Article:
30-Day Money-Back Guarantee

Photography Hikes: Haleakala National Park

a group of people standing on top of a hill

Throughout our ‘Photography Hikes’ blog series, we’ve taken you through some pretty special and unique places. One thing that links them all, however, is the start-point. For the majority of these hikes, you start somewhere pretty cool, but then make your way toward something incredible -- a stunning viewpoint, or a gorgeous waterfall. In this blog, however, we thought we’d switch it up a bit.

The Hiking Trail: Haleakala National Park

The hike we’re going to talk to you about is based in Haleakala National Park, in Hawaii. We all know how beautiful Hawaii is. Filled with gorgeous beaches, stunning rainforests and scenic cities, this is a small, unassuming state that somehow forms its own magnificent paradise. Heck, this is the eighth smallest state in the USA, but it manages to fit in a total of fifteen volcanoes. That’s quite something. Especially considering we’re going to start you on one of them!

That’s right, this hiking trail is known as the Skyline Trail, and it starts on the summit of Haleakala Volcano in the southwest of Haleakala. For the photographer, this gives you about a hundred photographs for your Instagram photo book right out of the gate. But you can’t stop there, of course, because you’ve got a round-trip of around 8 miles all the way down to the bottom. 

Why It’s Good

The reason the Skyline Trail is so good is because, somehow, it doesn’t start with its best feature. Sure, you might begin with a 360 view of the park, with a layer of thin clouds circling below you. But the hike only gets better than there. 

For the full 8 miles, you’ll be walking toward those clouds until you pass right through them. Near the midway point, you’ll have some stunning, clear views of the Big Island, Mauna Kea, Mauna Loa, before you pass alongside numerous cinder cones and lava flows to reach the jaw-dropping Kula Forest Reserve, which is full of amazing plants and flowers, as well as some unique wildlife.

What to Look Out For

Speaking of this wildlife, there will be plenty to spot throughout the trail. Because it’s one of the most geographically isolated islands in the world, Hawaii is home to quite a few rare and unique animals, all of which are just waiting to be photographed. These animals – including some non-native animals – include:

  • The Pueo – Sacred Owl
  • The Ua’u – Hawaiian Petrel
  • The Hawaiian Bat
  • Nene – Hawaiian Goose
  • Chukars
  • Mongoose
  • Chameleon
  • Gecko – 7 Species of Them!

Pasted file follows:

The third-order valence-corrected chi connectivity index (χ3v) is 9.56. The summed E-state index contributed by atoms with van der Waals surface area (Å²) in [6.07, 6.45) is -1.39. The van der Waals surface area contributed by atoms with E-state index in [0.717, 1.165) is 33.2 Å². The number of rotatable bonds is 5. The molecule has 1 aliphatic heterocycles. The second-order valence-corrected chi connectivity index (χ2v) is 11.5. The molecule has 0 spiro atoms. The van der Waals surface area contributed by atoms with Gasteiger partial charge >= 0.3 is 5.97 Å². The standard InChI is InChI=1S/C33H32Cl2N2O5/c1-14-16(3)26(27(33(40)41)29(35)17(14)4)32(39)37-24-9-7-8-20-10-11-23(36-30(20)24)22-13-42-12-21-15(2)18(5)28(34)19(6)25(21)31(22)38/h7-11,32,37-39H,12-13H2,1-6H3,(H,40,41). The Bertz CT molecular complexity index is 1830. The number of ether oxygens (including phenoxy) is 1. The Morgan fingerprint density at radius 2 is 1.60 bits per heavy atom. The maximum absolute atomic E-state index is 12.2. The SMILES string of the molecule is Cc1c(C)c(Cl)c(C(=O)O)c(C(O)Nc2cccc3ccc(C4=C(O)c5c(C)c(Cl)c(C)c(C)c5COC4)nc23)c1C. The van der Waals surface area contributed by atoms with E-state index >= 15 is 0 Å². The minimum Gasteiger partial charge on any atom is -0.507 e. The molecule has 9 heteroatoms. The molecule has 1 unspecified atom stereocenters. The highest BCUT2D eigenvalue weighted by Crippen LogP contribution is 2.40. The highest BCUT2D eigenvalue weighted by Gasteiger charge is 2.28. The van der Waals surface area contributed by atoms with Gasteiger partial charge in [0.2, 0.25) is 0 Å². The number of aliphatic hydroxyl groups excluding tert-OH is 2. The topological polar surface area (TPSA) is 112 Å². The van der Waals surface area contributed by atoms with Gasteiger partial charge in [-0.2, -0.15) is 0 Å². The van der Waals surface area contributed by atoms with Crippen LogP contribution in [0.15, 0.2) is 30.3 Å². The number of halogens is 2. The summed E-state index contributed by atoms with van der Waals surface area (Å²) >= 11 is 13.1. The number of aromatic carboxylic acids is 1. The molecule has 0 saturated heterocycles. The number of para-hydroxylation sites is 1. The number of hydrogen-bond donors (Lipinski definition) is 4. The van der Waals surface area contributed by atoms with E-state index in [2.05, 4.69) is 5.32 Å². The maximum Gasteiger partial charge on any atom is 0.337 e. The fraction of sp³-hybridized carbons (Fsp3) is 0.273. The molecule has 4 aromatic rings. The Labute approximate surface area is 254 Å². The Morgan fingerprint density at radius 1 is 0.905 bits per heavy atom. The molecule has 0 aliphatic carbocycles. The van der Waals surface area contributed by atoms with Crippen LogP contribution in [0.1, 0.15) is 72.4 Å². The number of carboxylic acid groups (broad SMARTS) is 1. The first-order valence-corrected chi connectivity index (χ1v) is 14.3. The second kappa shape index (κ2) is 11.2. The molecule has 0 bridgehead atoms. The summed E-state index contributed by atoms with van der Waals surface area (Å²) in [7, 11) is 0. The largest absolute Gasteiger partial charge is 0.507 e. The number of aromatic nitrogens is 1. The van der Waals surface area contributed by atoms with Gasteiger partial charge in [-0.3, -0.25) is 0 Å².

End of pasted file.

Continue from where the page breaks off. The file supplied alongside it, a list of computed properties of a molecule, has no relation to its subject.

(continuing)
Photography Tips

You will start this hike by parking on the summit of Haleakala Volcano – in the summit parking area at Pu’u Ula ‘ula. After you park, you will descend to the bottom, before ascending to get back to your car. So it's fair to say that this is a challenging hike, and it's even more challenging for a photographer. With this in mind, here are two of our top tips to make the most out of it:

  • Prepare for Water

The first thing you should be prepared for is water. The weather in Haleakala is generally fair, but it can get cold, windy and rainy near the summit. Learning to take good photographs in the rain isn’t so much a problem – we’ve written a blog about it for those who are unfamiliar – but you should make sure to bring the appropriate equipment, including a waterproof bag, touchscreen gloves, and a lens cloth, just in case the moisture clouds your vision.

  • Conserve Your Energy

One of the biggest dangers of this hike is that you start high, and then descend until you decide to turn back around. In this way, you need to conserve your energy to hike back to the summit. This means choosing a good route. In our opinion, the best route is west of the parking area, which takes you toward a complex of telescopes. 

As you begin descending, you will go through a gate onto state land, and here you'll have stunning photography opportunities, including views of West Maui – depending on whether it’s a clear day or not. After this, you can descend past cinder cones and lava flows to Kula Forest Reserve, and then turn around to retrace your steps.

Photography Challenges

If you choose to go this route, you’ll have the best chance of some stunning photographs and a hike that’s not overly straining. As well as these opportunities, however, the trail will offer up a few challenges. We’d recommend taking at least two of these on, especially if you’re looking to upload your photographs to our photo book maker. We only take the best. Well, not really, but it's good to upload your best ones all the same! So here are two challenges we think you should prioritise:

  • Golden Hour Exposure

Cinder cones – or ‘scoria cones’ if you want to get all technical about it – are the cones formed around volcanic vents. You’ll come across many of them on your hike, and the best time to photograph them is around the golden hour when – hopefully! – the sun is casting gorgeous shadows across the plains, while the tips of the cones are cast in gold. A good way to take advantage of this is by increasing your shutter speed to play with the exposure, adjusting how bright the cones get when reflecting the light. 

  • Depth of Field 

When you find yourself in Kula Forest Reserve, you'll get some good opportunities to play with depth of field. Choose one of the many Hawaiian flowers or plants to focus on – or if you want an even bigger challenge, one of the local animals – and then experiment with a medium-range depth of field, putting the focus on your specific subject while blurring the background elements. This should help to immerse the viewer as you work to instil more layers, depth, and imagination into your photograph. Perfect for a place that never fails to spark that imagination!


No Products in the Cart